Located at the end of the plan, these can include systems inventories, application inventories, network asset inventories, contracts and service-level agreements, supplier contact data, and any additional documentation that will facilitate recovery.
These are essential in that they ensure employees are fully aware of DR plans and their responsibilities in a disaster, and DR team members have been trained in their roles and responsibilities as defined in the plans.
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Even though the components of a perfect disaster recovery plan may exist, at the time of crisis they could be rendered useless in a matter of minutes. These plans did not address the need for continuous operation of key business processes in distributed computing environment. Organizations have realized that virtually all information technology components, including distributed open systems, large mainframes, desktop and mobile personal computers and work group servers must interact seamlessly to ensure accessibility to the information deemed critical to their business.
Disaster recovery efforts of the present multivendor, multiplatform environment require a plan designed for integrated business continuity. This means thinking proactively; engineering availability, security and reliability into business processes from the outset—not retrofitting a disaster recovery plan to accommodate ongoing business requirements. The ideal method of testing is for each component to be individually tested and proven before being included in a module (some of these components may be performed and verified during normal daily operational activities).

Then define step-by-step procedures to, for example, initiate data backup to secure alternate locations, relocate operations to an alternate space, recover systems and data at the alternate sites, and resume operations at either the original site or at a new location. Here we can see the critical system and associated threat, the response strategy and (new) response action steps, as well as the recovery strategy and (new) recovery action steps.
If staff relocation to a third-party hot site or other alternate space is necessary, procedures must be developed for those activities. This section should specify who has approved the plan, who is authorised to activate it and a list of linkages to other relevant plans and documents. If DR plans are to be invoked, incident response activities can be scaled back or terminated, depending on the incident, allowing for launch of the DR plans. The more detailed the plan is, the more likely the affected IT asset will be recovered and returned to normal operation. And since DR planning generates a significant amount of documentation, records management (and change management) activities should also be initiated.
The requirements for continuous operations in an e-business, web-speed world are more complex and challenging. The exercise is generally a brief one, taking approximately two hours to conduct, and is designed to look at the worst case for equipment, ensuring the entire plan process is reviewed. The aim of module testing is to verify the validity and functionality of the recovery procedures when multiple components are combined.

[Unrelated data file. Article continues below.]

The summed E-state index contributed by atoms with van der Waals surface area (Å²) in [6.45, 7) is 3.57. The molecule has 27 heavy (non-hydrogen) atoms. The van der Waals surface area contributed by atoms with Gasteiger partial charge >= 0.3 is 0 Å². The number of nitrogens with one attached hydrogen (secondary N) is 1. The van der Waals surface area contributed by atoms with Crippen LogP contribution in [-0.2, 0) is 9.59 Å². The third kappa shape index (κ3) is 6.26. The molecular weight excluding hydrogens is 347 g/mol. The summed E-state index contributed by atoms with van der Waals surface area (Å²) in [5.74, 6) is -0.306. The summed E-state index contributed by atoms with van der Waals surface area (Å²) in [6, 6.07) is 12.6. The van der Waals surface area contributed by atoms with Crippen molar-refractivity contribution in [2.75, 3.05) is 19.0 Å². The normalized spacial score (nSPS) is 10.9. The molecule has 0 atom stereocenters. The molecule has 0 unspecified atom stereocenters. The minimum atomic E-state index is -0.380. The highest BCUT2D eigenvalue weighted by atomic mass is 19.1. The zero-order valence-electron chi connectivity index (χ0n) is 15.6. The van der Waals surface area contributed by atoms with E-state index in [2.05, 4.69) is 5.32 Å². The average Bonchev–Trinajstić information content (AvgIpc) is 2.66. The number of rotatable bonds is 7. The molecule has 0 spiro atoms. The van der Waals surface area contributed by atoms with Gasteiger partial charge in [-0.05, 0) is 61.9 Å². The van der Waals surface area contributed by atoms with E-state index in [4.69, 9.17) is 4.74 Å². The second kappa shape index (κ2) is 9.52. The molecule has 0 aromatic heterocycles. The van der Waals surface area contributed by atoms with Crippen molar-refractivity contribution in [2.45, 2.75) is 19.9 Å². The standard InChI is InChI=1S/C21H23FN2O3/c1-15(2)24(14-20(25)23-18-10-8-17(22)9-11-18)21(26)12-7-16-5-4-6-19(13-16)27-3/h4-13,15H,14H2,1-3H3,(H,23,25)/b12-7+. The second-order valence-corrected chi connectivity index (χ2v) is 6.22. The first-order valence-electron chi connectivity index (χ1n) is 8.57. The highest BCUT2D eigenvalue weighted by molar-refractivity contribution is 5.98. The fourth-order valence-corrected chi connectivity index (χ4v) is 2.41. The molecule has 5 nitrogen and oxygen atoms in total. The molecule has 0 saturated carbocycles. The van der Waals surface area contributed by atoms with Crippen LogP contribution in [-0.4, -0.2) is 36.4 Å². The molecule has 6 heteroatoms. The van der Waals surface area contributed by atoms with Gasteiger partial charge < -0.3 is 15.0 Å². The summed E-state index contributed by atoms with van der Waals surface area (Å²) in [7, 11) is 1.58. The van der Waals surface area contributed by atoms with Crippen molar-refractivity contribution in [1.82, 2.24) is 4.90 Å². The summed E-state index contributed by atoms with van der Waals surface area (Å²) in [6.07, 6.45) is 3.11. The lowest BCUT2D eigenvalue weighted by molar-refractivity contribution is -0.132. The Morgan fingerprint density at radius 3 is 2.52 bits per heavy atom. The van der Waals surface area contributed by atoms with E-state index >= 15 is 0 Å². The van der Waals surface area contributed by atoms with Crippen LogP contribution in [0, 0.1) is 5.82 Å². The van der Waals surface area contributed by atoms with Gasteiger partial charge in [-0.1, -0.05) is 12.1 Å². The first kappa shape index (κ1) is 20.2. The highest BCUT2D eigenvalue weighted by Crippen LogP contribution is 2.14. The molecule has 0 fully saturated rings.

This section defines the criteria for launching the plan, what data is needed and who makes the determination. Technology DR plans can be enhanced with relevant recovery information and procedures obtained from system vendors. If your organisation already has records management and change management programmes, use them in your DR planning. Although IT remains central to the business continuity formula, IT management alone cannot determine which processes are critical to the business and how much the company should pay to protect those resources. If one is able to test all modules, even if unable to perform a full test, then one can be confident that the business will survive a major disaster. Included within this part of the plan should be assembly areas for staff (primary and alternates), procedures for notifying and activating DR team members, and procedures for standing down the plan if management determines the DR plan response is not needed. Check with your vendors while developing your DR plans to see what they have in terms of emergency recovery documentation.
Key business initiatives such as enterprise resource planning (ERP), supply chain management, customer relationship management and e-business have made continuous, ubiquitous access to information crucial to an organization. It is when a series of components are combined without individual tests that difficulties occur.Examples of module tests include alternate site activation, system recovery, network recovery, application recovery, database recovery and run production processing.